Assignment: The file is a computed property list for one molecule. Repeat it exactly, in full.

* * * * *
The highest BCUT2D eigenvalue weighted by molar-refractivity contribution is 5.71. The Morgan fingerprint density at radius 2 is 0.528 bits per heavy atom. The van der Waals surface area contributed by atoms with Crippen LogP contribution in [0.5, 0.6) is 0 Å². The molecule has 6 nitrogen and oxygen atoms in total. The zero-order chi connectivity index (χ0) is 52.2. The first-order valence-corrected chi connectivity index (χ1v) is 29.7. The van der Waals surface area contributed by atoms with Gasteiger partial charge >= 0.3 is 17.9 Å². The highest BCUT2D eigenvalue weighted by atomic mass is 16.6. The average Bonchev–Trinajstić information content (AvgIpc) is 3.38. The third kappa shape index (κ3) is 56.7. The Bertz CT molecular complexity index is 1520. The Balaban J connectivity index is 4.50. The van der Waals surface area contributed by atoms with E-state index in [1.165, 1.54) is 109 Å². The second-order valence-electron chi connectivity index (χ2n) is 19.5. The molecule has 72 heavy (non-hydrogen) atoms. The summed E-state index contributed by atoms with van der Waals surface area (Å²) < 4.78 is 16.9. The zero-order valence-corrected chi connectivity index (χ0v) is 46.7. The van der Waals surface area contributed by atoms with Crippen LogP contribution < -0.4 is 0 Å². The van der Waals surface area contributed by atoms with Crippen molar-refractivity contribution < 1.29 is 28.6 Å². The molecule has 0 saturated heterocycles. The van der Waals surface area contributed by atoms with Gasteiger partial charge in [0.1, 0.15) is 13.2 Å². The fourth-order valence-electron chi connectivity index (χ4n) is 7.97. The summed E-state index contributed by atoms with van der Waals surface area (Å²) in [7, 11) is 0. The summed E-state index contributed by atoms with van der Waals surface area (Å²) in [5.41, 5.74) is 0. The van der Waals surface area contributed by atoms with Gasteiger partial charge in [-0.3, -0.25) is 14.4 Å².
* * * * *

The highest BCUT2D eigenvalue weighted by molar-refractivity contribution is 5.71. The Morgan fingerprint density at radius 2 is 0.528 bits per heavy atom. The van der Waals surface area contributed by atoms with Crippen LogP contribution in [0.5, 0.6) is 0 Å². The molecule has 6 nitrogen and oxygen atoms in total. The zero-order chi connectivity index (χ0) is 52.2. The first-order valence-corrected chi connectivity index (χ1v) is 29.7. The van der Waals surface area contributed by atoms with Gasteiger partial charge >= 0.3 is 17.9 Å². The highest BCUT2D eigenvalue weighted by atomic mass is 16.6. The average Bonchev–Trinajstić information content (AvgIpc) is 3.38. The third kappa shape index (κ3) is 56.7. The Bertz CT molecular complexity index is 1520. The Balaban J connectivity index is 4.50. The van der Waals surface area contributed by atoms with E-state index in [1.165, 1.54) is 109 Å². The second-order valence-electron chi connectivity index (χ2n) is 19.5. The molecule has 72 heavy (non-hydrogen) atoms. The summed E-state index contributed by atoms with van der Waals surface area (Å²) < 4.78 is 16.9. The zero-order valence-corrected chi connectivity index (χ0v) is 46.7. The van der Waals surface area contributed by atoms with Crippen LogP contribution < -0.4 is 0 Å². The van der Waals surface area contributed by atoms with Crippen molar-refractivity contribution < 1.29 is 28.6 Å². The molecule has 0 saturated heterocycles. The van der Waals surface area contributed by atoms with Gasteiger partial charge in [0.1, 0.15) is 13.2 Å². The fourth-order valence-electron chi connectivity index (χ4n) is 7.97. The summed E-state index contributed by atoms with van der Waals surface area (Å²) in [7, 11) is 0. The summed E-state index contributed by atoms with van der Waals surface area (Å²) in [5.41, 5.74) is 0. The van der Waals surface area contributed by atoms with Gasteiger partial charge in [-0.3, -0.25) is 14.4 Å².